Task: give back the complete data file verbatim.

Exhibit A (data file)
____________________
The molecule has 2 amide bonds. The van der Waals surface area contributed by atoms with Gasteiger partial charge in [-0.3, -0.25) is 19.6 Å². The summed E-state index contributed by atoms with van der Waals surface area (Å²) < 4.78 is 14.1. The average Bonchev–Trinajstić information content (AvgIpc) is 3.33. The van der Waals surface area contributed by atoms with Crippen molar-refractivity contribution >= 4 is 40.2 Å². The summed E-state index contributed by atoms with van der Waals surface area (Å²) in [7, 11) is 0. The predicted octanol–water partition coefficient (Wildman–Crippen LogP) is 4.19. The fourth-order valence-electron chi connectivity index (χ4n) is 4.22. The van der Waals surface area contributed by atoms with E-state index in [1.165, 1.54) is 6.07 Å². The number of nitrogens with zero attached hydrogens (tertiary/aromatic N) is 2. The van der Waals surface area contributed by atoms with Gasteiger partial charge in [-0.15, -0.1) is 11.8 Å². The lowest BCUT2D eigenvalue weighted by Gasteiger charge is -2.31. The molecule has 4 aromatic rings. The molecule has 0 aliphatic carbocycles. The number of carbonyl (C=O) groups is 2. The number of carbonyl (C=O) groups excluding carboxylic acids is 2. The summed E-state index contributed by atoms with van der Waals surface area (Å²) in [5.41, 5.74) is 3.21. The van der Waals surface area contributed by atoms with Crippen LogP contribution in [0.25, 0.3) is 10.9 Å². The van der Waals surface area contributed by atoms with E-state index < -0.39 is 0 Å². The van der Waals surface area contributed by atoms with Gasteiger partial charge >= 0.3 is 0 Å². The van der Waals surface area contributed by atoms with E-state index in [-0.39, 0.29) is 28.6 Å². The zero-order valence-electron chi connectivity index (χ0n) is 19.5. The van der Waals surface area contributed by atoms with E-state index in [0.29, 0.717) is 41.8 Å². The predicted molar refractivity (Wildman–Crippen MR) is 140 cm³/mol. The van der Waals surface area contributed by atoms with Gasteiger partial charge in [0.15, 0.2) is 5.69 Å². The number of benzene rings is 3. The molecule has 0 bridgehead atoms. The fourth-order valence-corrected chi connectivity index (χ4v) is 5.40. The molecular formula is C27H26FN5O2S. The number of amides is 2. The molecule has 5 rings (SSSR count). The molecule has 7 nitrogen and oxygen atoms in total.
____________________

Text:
The molecule has 2 amide bonds. The van der Waals surface area contributed by atoms with Gasteiger partial charge in [-0.3, -0.25) is 19.6 Å². The summed E-state index contributed by atoms with van der Waals surface area (Å²) < 4.78 is 14.1. The average Bonchev–Trinajstić information content (AvgIpc) is 3.33. The van der Waals surface area contributed by atoms with Crippen molar-refractivity contribution >= 4 is 40.2 Å². The summed E-state index contributed by atoms with van der Waals surface area (Å²) in [7, 11) is 0. The predicted octanol–water partition coefficient (Wildman–Crippen LogP) is 4.19. The fourth-order valence-electron chi connectivity index (χ4n) is 4.22. The van der Waals surface area contributed by atoms with E-state index in [1.165, 1.54) is 6.07 Å². The number of nitrogens with zero attached hydrogens (tertiary/aromatic N) is 2. The van der Waals surface area contributed by atoms with Gasteiger partial charge in [-0.15, -0.1) is 11.8 Å². The lowest BCUT2D eigenvalue weighted by Gasteiger charge is -2.31. The molecule has 4 aromatic rings. The molecule has 0 aliphatic carbocycles. The number of carbonyl (C=O) groups is 2. The number of carbonyl (C=O) groups excluding carboxylic acids is 2. The summed E-state index contributed by atoms with van der Waals surface area (Å²) in [5.41, 5.74) is 3.21. The van der Waals surface area contributed by atoms with Crippen LogP contribution in [0.25, 0.3) is 10.9 Å². The van der Waals surface area contributed by atoms with E-state index < -0.39 is 0 Å². The van der Waals surface area contributed by atoms with Gasteiger partial charge >= 0.3 is 0 Å². The van der Waals surface area contributed by atoms with E-state index in [-0.39, 0.29) is 28.6 Å². The zero-order valence-electron chi connectivity index (χ0n) is 19.5. The van der Waals surface area contributed by atoms with E-state index in [0.29, 0.717) is 41.8 Å². The predicted molar refractivity (Wildman–Crippen MR) is 140 cm³/mol. The van der Waals surface area contributed by atoms with Gasteiger partial charge in [0.15, 0.2) is 5.69 Å². The number of benzene rings is 3. The molecule has 0 bridgehead atoms. The fourth-order valence-corrected chi connectivity index (χ4v) is 5.40. The molecular formula is C27H26FN5O2S. The number of amides is 2. The molecule has 5 rings (SSSR count). The molecule has 7 nitrogen and oxygen atoms in total.